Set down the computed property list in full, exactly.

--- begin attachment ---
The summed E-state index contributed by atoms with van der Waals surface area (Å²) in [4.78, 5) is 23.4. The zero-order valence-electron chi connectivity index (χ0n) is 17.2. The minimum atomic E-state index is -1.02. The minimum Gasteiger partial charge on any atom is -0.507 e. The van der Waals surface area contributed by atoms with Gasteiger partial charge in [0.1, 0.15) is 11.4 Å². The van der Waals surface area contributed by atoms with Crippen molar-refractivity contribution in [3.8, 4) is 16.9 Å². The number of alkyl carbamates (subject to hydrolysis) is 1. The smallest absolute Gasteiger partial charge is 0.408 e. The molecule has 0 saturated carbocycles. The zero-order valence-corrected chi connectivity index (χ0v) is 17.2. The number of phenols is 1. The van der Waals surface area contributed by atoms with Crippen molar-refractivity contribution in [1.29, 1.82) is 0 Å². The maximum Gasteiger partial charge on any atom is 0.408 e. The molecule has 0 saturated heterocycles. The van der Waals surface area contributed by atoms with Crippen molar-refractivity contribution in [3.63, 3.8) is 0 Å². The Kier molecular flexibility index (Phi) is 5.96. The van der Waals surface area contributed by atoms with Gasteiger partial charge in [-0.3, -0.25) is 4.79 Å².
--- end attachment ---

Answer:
The summed E-state index contributed by atoms with van der Waals surface area (Å²) in [4.78, 5) is 23.4. The zero-order valence-electron chi connectivity index (χ0n) is 17.2. The minimum atomic E-state index is -1.02. The minimum Gasteiger partial charge on any atom is -0.507 e. The van der Waals surface area contributed by atoms with Gasteiger partial charge in [0.1, 0.15) is 11.4 Å². The van der Waals surface area contributed by atoms with Crippen molar-refractivity contribution in [3.8, 4) is 16.9 Å². The number of alkyl carbamates (subject to hydrolysis) is 1. The smallest absolute Gasteiger partial charge is 0.408 e. The molecule has 0 saturated carbocycles. The zero-order valence-corrected chi connectivity index (χ0v) is 17.2. The number of phenols is 1. The van der Waals surface area contributed by atoms with Crippen molar-refractivity contribution in [1.29, 1.82) is 0 Å². The maximum Gasteiger partial charge on any atom is 0.408 e. The molecule has 0 saturated heterocycles. The van der Waals surface area contributed by atoms with Crippen molar-refractivity contribution in [3.63, 3.8) is 0 Å². The Kier molecular flexibility index (Phi) is 5.96. The van der Waals surface area contributed by atoms with Gasteiger partial charge in [-0.3, -0.25) is 4.79 Å².